In 2009, we conducted a survey to assess the use of mercury-based thermometers and sphygmomanometers and their disposal in Croatian healthcare facilities. The questionnaire addressing the use of mercury-based medical devices, waste management, preferences between mercury-based and electronic devices, and the knowledge on mercury toxicity was filled by ward nurses affiliated with 40 (71.4 %) out of 56 contacted healthcare facilities. Only one of these facilities had given up the use of mercury-containing medical devices at the time. As many as 84.6 % of the nurses believed that broken devices did not increase the risk of mercury exposure, even though 90 % claimed they were aware of mercury toxicity. In fact, 69.4 % of the nurses preferred mercury-containing devices on account of their precision and reliability and because they received little training in the use of electronic devices.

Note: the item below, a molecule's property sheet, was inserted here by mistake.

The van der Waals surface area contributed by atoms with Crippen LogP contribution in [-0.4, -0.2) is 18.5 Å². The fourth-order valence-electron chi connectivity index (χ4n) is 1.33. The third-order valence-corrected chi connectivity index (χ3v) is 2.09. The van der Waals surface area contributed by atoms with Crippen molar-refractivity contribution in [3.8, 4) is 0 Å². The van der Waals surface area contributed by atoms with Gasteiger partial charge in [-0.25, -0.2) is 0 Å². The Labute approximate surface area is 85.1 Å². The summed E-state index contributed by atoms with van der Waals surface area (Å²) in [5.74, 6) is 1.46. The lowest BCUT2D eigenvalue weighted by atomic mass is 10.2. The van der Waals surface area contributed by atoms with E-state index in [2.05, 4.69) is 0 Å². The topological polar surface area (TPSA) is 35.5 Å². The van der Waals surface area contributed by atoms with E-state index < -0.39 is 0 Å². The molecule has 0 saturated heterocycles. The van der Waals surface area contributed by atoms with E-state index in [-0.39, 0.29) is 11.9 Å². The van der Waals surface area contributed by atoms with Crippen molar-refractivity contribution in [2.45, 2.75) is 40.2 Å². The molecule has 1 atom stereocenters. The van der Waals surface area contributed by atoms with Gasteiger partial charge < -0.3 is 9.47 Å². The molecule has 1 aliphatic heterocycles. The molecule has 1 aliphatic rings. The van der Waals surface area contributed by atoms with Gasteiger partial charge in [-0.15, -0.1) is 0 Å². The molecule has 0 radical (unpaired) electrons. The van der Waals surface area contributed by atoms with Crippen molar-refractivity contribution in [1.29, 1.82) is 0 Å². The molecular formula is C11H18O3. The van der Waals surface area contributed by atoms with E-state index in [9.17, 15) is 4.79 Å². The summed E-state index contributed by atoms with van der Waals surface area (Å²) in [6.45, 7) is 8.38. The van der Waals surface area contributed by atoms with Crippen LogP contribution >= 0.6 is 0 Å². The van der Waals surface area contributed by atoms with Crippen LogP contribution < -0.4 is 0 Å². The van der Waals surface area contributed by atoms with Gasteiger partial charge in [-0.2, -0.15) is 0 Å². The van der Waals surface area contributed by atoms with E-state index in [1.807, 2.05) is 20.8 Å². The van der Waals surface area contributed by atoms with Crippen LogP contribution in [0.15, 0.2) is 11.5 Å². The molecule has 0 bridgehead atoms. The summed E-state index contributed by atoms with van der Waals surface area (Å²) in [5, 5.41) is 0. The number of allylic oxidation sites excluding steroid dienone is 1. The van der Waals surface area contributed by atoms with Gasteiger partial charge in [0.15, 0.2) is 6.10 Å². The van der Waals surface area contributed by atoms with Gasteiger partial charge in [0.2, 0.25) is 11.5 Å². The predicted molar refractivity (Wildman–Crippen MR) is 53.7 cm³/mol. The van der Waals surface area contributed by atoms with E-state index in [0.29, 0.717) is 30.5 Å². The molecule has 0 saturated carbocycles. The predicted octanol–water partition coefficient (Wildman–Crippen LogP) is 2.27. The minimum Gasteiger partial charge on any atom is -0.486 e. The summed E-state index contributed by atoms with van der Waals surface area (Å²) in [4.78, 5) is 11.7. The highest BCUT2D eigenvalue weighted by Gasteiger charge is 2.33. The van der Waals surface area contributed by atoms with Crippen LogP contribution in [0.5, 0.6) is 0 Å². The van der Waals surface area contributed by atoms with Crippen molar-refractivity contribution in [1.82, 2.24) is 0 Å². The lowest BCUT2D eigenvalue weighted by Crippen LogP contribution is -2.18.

Breaking of thermometers and sphygmomanometers is common in healthcare facilities. The number of broken thermometers and sphygmomanometers was estimated to 278 and five per month, respectively. Only 18 (46.2 %) of the surveyed healthcare facilities claimed to have had a proper disposal procedure for mercury from broken devices. Nurses, who most often handle these devices and collect mercury spills, are primarily exposed to mercury vapours via inhalation. Croatia has adopted the EU Directive 76/769/EEC intended to reduce mercury exposure in the living and working environment. Our survey suggests that all healthcare professionals need training in proper management of broken mercury-based medical devices, nurses in particular. To reduce the risk of exposure, all Croatian healthcare facilities should implement guidelines for staff protection and programmes to gradually replace mercury-based with electronic devices.

English, Slovenian
Publication timeframe:
4 times per year
Journal Subjects:
Medicine, Basic Medical Science, other